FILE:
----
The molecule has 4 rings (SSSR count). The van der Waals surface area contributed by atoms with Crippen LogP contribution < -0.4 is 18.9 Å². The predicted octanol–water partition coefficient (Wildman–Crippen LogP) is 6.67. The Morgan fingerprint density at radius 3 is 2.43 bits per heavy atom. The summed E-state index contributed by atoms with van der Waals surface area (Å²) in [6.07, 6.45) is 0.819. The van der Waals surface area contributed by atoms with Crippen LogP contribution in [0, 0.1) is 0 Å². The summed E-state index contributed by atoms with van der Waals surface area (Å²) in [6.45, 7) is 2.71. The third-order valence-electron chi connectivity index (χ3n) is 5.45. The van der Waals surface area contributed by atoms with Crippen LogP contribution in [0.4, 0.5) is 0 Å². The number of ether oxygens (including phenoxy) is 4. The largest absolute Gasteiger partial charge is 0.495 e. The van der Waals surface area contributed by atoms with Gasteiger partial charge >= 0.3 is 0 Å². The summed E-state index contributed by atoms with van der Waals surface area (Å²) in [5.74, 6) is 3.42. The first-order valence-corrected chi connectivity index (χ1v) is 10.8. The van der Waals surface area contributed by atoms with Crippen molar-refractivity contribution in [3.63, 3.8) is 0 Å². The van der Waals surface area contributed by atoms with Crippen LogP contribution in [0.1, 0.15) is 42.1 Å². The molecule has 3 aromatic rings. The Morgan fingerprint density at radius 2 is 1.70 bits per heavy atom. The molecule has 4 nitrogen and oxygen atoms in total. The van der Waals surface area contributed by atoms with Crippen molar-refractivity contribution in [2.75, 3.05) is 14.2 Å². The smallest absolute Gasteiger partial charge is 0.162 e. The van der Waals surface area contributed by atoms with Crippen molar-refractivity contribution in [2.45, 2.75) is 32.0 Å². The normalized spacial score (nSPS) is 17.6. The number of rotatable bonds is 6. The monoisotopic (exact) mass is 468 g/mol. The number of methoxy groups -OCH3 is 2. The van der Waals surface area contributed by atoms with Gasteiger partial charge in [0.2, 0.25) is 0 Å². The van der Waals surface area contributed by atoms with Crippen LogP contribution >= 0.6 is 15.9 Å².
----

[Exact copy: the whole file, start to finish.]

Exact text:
The molecule has 4 rings (SSSR count). The van der Waals surface area contributed by atoms with Crippen LogP contribution < -0.4 is 18.9 Å². The predicted octanol–water partition coefficient (Wildman–Crippen LogP) is 6.67. The Morgan fingerprint density at radius 3 is 2.43 bits per heavy atom. The summed E-state index contributed by atoms with van der Waals surface area (Å²) in [6.07, 6.45) is 0.819. The van der Waals surface area contributed by atoms with Crippen LogP contribution in [0, 0.1) is 0 Å². The summed E-state index contributed by atoms with van der Waals surface area (Å²) in [6.45, 7) is 2.71. The third-order valence-electron chi connectivity index (χ3n) is 5.45. The van der Waals surface area contributed by atoms with Crippen LogP contribution in [0.4, 0.5) is 0 Å². The number of ether oxygens (including phenoxy) is 4. The largest absolute Gasteiger partial charge is 0.495 e. The van der Waals surface area contributed by atoms with Gasteiger partial charge >= 0.3 is 0 Å². The summed E-state index contributed by atoms with van der Waals surface area (Å²) in [5.74, 6) is 3.42. The first-order valence-corrected chi connectivity index (χ1v) is 10.8. The van der Waals surface area contributed by atoms with Crippen molar-refractivity contribution in [3.63, 3.8) is 0 Å². The van der Waals surface area contributed by atoms with Crippen LogP contribution in [0.1, 0.15) is 42.1 Å². The molecule has 3 aromatic rings. The Morgan fingerprint density at radius 2 is 1.70 bits per heavy atom. The molecule has 4 nitrogen and oxygen atoms in total. The van der Waals surface area contributed by atoms with Crippen molar-refractivity contribution in [2.75, 3.05) is 14.2 Å². The smallest absolute Gasteiger partial charge is 0.162 e. The van der Waals surface area contributed by atoms with Crippen molar-refractivity contribution in [2.45, 2.75) is 32.0 Å². The normalized spacial score (nSPS) is 17.6. The number of rotatable bonds is 6. The monoisotopic (exact) mass is 468 g/mol. The number of methoxy groups -OCH3 is 2. The van der Waals surface area contributed by atoms with Gasteiger partial charge in [0.2, 0.25) is 0 Å². The van der Waals surface area contributed by atoms with Crippen LogP contribution >= 0.6 is 15.9 Å².